Since the beginning, COVID-19 conspiracy protests have welcomed anybody who will march with them. Conspiracy buffs, Instagram ‘life coaches,’ QAnon cultists, the who’s who of Canada’s hate movements and neo-Nazis have all been rubbing shoulders.
As adherents continue to attempt to recover and regroup from sweeping bans on Facebook and YouTube, and now TikTok and Patreon, even the most far reaching members of the QAnon ideology have been affected.
The Public Policy Forum is going to be making recommendations to the government on online hate as part of its Canadian Commission on Democratic Expression. They have been inviting Facebook, human rights advocates, lawyers, and free expression advocates to share their opinions.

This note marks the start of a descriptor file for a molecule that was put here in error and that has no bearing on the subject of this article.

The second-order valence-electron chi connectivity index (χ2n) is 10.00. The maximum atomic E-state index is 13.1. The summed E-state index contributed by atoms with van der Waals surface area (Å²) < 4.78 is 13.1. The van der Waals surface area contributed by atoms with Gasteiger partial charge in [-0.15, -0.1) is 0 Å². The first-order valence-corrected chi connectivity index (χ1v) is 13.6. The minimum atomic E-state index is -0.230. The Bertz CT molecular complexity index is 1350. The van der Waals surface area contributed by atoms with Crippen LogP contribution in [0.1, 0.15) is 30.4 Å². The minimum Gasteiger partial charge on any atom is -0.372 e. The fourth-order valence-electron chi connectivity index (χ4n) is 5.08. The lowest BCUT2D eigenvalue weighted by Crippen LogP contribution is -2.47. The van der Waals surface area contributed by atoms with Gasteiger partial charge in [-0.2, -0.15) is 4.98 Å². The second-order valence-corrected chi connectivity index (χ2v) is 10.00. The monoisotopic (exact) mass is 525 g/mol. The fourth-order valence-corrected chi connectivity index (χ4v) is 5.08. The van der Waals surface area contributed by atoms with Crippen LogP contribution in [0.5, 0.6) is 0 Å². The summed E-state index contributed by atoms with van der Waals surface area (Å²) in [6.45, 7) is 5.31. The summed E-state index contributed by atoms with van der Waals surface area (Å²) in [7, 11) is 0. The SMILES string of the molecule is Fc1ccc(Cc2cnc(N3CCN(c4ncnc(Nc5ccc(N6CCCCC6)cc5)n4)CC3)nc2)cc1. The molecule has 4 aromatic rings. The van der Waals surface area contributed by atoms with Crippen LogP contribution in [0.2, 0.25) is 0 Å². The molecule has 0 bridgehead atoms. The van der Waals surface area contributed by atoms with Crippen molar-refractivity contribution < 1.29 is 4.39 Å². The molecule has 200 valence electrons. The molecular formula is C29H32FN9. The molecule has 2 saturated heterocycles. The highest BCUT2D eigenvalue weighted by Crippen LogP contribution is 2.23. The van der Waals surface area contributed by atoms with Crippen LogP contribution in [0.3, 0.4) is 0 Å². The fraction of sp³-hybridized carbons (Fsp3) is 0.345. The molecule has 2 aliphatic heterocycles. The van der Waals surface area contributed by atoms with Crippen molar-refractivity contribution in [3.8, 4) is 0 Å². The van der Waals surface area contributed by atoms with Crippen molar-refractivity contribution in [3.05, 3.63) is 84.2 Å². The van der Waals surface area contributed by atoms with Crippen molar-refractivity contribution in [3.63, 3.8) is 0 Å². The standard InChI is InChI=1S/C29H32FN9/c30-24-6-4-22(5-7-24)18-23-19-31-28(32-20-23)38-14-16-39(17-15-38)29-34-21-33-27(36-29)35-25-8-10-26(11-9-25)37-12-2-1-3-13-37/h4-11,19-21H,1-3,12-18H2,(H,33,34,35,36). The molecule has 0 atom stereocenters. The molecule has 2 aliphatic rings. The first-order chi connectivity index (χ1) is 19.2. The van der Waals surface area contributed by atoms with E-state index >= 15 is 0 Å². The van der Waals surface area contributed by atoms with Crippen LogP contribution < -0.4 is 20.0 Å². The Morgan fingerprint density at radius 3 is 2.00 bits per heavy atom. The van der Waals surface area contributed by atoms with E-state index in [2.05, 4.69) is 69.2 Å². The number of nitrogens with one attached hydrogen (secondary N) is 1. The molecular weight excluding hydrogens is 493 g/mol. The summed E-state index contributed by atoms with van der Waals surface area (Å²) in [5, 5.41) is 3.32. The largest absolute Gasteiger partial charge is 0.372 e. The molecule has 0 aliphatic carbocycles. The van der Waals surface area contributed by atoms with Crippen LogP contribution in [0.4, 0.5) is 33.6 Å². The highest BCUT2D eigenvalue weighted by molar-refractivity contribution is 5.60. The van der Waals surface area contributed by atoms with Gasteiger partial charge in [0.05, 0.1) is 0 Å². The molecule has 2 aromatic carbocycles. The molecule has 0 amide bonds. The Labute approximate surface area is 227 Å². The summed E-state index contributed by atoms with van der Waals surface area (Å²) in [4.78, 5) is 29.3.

QAnon began as a wild myth built around US President Donald Trump’s cult of personality. It’s grown to a resilient and dangerous Frankenstein's monster, stitching together previously disparate conspiracy theories.
The University of Ottawa's Right Wing Politics club was set to host 23-year-old Tyler L. Russell from London, Ontario on October 2nd. The event was cancelled by the university, but highlights the interconnectedness of far-right campus clubs and the kind of speakers they are trying to platform.
Publicly, they're a political youth group. Privately, they share Hitler quotes -- one owns a real Nazi officer's dagger -- and they want influence in the Alberta separatist movement to create a "new nationalist West."